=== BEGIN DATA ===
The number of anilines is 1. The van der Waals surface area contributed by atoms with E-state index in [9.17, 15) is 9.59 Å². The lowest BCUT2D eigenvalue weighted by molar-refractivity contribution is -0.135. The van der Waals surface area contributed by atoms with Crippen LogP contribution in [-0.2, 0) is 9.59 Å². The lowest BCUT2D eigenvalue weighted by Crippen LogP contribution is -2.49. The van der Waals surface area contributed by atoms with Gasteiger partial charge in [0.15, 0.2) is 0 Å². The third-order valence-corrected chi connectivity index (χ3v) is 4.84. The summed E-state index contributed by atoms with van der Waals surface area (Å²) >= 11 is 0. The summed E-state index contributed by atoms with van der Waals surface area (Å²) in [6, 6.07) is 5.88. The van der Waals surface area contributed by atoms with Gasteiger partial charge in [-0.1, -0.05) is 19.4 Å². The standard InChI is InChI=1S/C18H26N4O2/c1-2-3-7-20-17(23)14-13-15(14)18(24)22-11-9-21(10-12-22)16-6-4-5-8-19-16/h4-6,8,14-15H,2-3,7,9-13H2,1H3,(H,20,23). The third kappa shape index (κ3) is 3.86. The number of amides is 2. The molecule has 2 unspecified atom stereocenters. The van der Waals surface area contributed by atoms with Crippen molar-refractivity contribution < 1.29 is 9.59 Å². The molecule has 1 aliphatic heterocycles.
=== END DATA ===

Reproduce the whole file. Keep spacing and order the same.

The number of anilines is 1. The van der Waals surface area contributed by atoms with E-state index in [9.17, 15) is 9.59 Å². The lowest BCUT2D eigenvalue weighted by molar-refractivity contribution is -0.135. The van der Waals surface area contributed by atoms with Crippen LogP contribution in [-0.2, 0) is 9.59 Å². The lowest BCUT2D eigenvalue weighted by Crippen LogP contribution is -2.49. The van der Waals surface area contributed by atoms with Gasteiger partial charge in [0.15, 0.2) is 0 Å². The third-order valence-corrected chi connectivity index (χ3v) is 4.84. The summed E-state index contributed by atoms with van der Waals surface area (Å²) >= 11 is 0. The summed E-state index contributed by atoms with van der Waals surface area (Å²) in [6, 6.07) is 5.88. The van der Waals surface area contributed by atoms with Gasteiger partial charge in [-0.1, -0.05) is 19.4 Å². The standard InChI is InChI=1S/C18H26N4O2/c1-2-3-7-20-17(23)14-13-15(14)18(24)22-11-9-21(10-12-22)16-6-4-5-8-19-16/h4-6,8,14-15H,2-3,7,9-13H2,1H3,(H,20,23). The third kappa shape index (κ3) is 3.86. The number of amides is 2. The molecule has 2 unspecified atom stereocenters. The van der Waals surface area contributed by atoms with Crippen molar-refractivity contribution < 1.29 is 9.59 Å². The molecule has 1 aliphatic heterocycles.